Dine In or Dine Out: Which Best Suits Your Lifestyle?

by Gina Blitstein · 0 comments

It’s a general rule of frugal living that it’s cheaper to eat at home. Dining in restaurants or at fast-food places costs more because you’re not only paying for the food but for the establishment’s overhead and profit. While we know it’s hard on our budget to dine out, there are a multitude of reasons why we do:

  • Convenience — When you’re on the go, it’s often the only option.
  • Time/schedule — It takes some time investment to prepare meals at home.
  • Cooking ability — When you don’t know how to cook, it’s an unrealistic expectation.
  • Food preferences — Preparing certain foods (just the way we like them) is sometimes beyond the purview of home cooks.
  • Celebration — Dining out is often a celebratory experience, considered more special than eating at home.

Those are valid reasons for dining out and if we don’t overindulge in the privilege, these culinary treats can and should be included in our budgets so we don’t feel deprived.

It’s easy for those who enjoy cooking to espouse the benefits of preparing meals at home to save on food expenses. The fact is, however, that doesn’t describe everyone. It begs this question at it’s core, “Do you spend time to save money – or spend money to save time?” Each individual must answer this for him or herself.

When determining whether cooking at home is a realistic means for you to save money, consider these factors:

  • Personal taste — How open-minded are you when it comes to food? Do you appreciate the ability you have as a home cook to grill your burger to your own specifications and add your own selection of condiments, or is a burger just not a burger unless it comes from the diner down the block?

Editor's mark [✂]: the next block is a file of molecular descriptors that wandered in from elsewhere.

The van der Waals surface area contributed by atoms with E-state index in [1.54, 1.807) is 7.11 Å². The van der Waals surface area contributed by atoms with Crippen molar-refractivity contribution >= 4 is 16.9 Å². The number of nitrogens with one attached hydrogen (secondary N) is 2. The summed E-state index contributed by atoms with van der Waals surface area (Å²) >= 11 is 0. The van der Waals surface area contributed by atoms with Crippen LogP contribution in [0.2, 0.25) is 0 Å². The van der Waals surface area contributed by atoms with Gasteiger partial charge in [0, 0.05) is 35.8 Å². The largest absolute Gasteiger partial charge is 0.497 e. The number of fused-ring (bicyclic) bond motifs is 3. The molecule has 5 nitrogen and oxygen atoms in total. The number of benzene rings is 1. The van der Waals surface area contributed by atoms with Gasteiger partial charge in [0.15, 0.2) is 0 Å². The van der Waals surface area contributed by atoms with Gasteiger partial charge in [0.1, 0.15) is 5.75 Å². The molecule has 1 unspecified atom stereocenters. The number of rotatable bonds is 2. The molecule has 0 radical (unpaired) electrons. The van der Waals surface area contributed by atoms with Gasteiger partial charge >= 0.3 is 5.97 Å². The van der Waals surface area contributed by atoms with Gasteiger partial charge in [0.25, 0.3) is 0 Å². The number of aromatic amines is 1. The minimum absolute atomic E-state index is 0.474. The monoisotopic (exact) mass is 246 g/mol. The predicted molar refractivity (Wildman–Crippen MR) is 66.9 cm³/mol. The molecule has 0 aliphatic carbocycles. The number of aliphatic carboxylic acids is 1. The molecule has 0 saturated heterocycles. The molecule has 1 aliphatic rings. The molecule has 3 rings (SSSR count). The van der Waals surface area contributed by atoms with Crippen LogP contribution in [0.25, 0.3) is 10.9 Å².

Conversely, do you love a pricey dish at a restaurant but aren’t wiling or able to have it as often as you’d like? Purchasing the raw ingredients and making that dish at home will enable you to enjoy your favorite dish more often at a fraction of the price.

  • Cooking ability — Are you simply a disaster in the kitchen? If you experience stage fright at the stove, consider cooking classes or ask someone to teach you to prepare a couple simple dishes to cook to help you feel more confident in the kitchen.
  • Willingness to try — If the mere thought of cooking turns you off, there’s no sense putting yourself under undue stress just to save a few bucks.

If you are willing to branch out and expand your home cooking skills, start slowly with a simple recipe for a dish you know and like. Make it the first time exactly according to the recipe, then once you taste your creation, note what changes might improve it (more garlic, less oregano…). Soon you’ll have your own version of a dish you’ll enjoy every time because you’ll have customized it to your particular taste.

Some dedicated cooks try their hand at a homemade version of a dish simply out of curiosity. To these people, the time and effort is justified because cooking has transcended eating and has become a hobby.

  • Time — Do you have (or are you willing and able to find) the time to cook at home? Yes, it is cheaper to keep you stomach full from your own kitchen but is that a realistic goal for you and your lifestyle? Only you can answer that in relation to your own circumstances.

Cooking at home can be a significant way to cut your expenses, but only if you have the time, inclination and lifestyle to make it happen.

Bonus Tip:

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